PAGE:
Leadership

How to kickstart an underachiever's performance

Underachievers can be a burden on an otherwise productive team. As a business and leadership coach John M McKee has seen a lot and here he discusses different tactics and tips used successfully to help get everyone producing effectively.
"We're going to have to let Sarah go. Unless you can help get her performance back up to speed."

And with that comment, another client gets assigned to work with me for "remedial coaching."

It didn't need to come to this. And it shouldn't. Coaching can be expensive (average rates for an executive coach range from about $150 to $600/hr in the US) and it won't always fix an individual's productivity issues. But, according to research done a couple of years ago by Leadership IQ in Washington DC, only about 14% of senior executives believe their companies do a decent job of dealing with poor performers. Most companies let productivity issues build. They accept below-standard performance too frequently. This doesn't need to happen.

I've always believed that dealing with a "people issue" is much easier than a "business issue." Why? Because you can talk to a human being who needs some direction or help. It's not that easy to turn around a declining marketplace, or get increasing returns in a poor local economy. But, as the research shows, most team leaders wouldn't agree. They recognize that their employers simply don't deal with underperformers very well.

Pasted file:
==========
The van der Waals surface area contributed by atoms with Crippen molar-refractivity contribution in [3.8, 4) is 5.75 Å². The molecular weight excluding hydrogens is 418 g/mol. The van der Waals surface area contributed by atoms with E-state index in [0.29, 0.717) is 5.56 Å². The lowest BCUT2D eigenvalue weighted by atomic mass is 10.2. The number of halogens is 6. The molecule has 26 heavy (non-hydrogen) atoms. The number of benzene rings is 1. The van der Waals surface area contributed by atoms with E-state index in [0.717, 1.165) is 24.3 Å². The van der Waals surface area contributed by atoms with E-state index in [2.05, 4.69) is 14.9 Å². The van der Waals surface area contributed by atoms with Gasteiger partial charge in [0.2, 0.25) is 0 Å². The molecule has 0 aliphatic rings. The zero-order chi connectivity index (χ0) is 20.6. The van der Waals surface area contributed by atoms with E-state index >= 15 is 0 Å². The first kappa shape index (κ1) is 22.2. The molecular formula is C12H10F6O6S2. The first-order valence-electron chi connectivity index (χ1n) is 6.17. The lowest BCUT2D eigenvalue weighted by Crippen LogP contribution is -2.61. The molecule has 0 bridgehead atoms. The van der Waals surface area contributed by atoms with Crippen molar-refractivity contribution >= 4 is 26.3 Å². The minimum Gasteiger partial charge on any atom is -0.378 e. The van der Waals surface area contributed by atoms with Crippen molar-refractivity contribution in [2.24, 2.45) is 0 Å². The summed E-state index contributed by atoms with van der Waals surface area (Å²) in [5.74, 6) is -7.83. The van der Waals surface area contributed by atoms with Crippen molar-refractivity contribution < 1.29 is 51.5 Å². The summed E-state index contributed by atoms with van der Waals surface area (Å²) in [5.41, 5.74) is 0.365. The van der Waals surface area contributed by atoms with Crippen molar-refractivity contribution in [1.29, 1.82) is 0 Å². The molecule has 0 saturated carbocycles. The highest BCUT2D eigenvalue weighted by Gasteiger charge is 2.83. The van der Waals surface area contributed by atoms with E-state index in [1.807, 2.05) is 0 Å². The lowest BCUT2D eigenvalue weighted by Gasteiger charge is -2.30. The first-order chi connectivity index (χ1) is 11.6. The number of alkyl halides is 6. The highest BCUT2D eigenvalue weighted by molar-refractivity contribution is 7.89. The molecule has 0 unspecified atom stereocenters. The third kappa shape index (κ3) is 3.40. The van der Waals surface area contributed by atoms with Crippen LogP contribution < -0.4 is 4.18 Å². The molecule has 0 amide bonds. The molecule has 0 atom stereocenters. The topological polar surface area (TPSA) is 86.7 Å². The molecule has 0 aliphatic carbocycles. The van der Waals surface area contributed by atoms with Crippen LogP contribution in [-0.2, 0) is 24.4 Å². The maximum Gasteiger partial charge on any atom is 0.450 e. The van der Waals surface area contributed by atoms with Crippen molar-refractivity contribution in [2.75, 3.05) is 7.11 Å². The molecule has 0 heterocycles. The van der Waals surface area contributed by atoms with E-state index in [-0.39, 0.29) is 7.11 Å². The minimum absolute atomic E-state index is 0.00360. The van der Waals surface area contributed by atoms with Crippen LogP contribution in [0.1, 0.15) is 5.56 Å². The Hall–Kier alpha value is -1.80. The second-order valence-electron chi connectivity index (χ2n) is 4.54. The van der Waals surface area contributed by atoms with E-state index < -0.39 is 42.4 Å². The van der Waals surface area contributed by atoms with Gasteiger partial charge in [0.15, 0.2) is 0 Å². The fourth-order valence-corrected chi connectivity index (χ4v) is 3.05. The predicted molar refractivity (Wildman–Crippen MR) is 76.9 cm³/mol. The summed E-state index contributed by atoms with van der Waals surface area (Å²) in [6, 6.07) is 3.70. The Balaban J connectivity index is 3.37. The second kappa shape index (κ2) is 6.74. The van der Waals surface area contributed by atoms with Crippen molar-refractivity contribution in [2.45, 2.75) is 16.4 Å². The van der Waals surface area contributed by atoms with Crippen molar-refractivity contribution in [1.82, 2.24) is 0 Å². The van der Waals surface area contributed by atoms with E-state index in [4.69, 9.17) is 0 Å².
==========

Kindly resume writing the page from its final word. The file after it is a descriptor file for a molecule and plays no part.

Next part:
Most say it's because they simply don't know how to deal with these issues. Fair enough. But before you reach for the phone book to call the Worldwide Association of Business Coaches, here are a few actions to try:

1. Accept that you, as the supervisor, are the best person to deal with this situation. Not the HR Department or the lawyers. In most cases they don't know the situation or individual as well as you. 2. Address the issue directly. Tell the underachiever that his performance isn't up to standard. Ask if something is wrong. If there's an issue outside of work, your team member may have been reluctant to talk about it. But whatever is affecting the person's job contributions, you need to know about it. If it's a long-term problem, how you want to deal with the employee is probably different (scaling back the job for example) than if it's a short-term issue. 3. If there is no outside issue, it may be one of understanding. One of my clients told me last week about a salesperson who was far off targeted sales. After sitting together for about 30 minutes the supervisor realized that - even though she'd been there for years - the salesperson was not clear on the goals and objectives of her job. 4. Does the individual have the right tools? Your underachiever's performance problems may be beyond his or her ability to fix. This is pretty common in IT areas where standards can be set in place before there's a proper understanding of what equipment or training is needed to manage the hassle. 5. The Law of Unintended Consequences is alive and well. Often a person's productivity can go down due to things that were expected to improve output. I've seen individual productivity fall drastically after "improvements" were made to offices, or when team members were added or promoted, after the switch over to new vendor systems, and even new phones slowing down otherwise solid individuals. 6. Finally, how often do you actually talk about performance? The best contributors will often cite their boss as the reason they are so good. When one is constantly given "mini -reviews" they are more conscious of their productivity and usually perform at a higher level. On the other hand, bosses who wait until the "annual appraisal time" to discuss how one is doing are often shown to have the lowest performers underneath.